Guardians and Defenders of Buddha: Nio Agyo and Nio Ungyo
Niō are two wrath-filled and muscular guardians, standing today at the entrance of many Buddhist temples all across Asia in the form of frightening wrestler-like statues. According to Japanese tradition, they travelled with the historical Buddha to protect him. Within the pacifistic nature of Buddhism, stories of Niō guardians justified the use of physical force to protect cherished values against evil.
One with mouth open, the other with mouth closed. In Japan, each is named after a particular cosmic sound. The openmouthed figure is called “Agyō,” who is uttering the sound “ah,” meaning birth. His closed-mouth partner is called “Ungyō,” who sounds “un” or “om,” meaning death. Other explanations for the open/closed mouth include: (1) mouth open to scare off demons, closed to shelter/keep in the good spirits; (2) “Ah” is the first sound in the Japanese alphabet, while “N” (pronounced “un”) is the last, so the combination symbolically represents all possible outcomes (from alpha to omega) in the cosmic dance of existence.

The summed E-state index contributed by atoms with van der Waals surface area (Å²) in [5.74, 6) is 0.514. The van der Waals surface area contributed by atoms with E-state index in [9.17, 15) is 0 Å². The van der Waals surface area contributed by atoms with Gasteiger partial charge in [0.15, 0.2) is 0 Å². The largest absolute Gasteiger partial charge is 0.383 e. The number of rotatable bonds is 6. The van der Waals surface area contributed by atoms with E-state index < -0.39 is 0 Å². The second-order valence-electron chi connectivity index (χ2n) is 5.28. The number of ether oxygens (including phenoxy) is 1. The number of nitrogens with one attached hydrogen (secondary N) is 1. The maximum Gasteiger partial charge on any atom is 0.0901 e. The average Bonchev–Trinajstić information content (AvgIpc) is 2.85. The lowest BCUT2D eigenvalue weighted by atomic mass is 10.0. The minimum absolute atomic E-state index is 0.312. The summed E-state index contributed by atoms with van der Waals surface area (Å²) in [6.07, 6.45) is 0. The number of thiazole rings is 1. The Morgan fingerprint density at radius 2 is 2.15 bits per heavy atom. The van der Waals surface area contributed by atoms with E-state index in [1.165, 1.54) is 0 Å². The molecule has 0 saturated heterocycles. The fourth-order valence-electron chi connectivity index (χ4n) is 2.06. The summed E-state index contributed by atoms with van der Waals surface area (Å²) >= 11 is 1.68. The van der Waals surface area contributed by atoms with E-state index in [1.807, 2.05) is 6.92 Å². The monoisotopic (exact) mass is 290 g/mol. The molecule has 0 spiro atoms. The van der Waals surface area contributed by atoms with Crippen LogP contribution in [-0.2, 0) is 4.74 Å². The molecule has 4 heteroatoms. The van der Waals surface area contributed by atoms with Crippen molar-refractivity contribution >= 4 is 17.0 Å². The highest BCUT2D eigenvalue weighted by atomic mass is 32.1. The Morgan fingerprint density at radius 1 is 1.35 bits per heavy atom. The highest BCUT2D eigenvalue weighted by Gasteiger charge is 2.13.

Nio Agyo – Guardian of Buddha –
10-1/2” x 6-1/4” (26.7 cm x 15.9 cm)
Item # 10018-M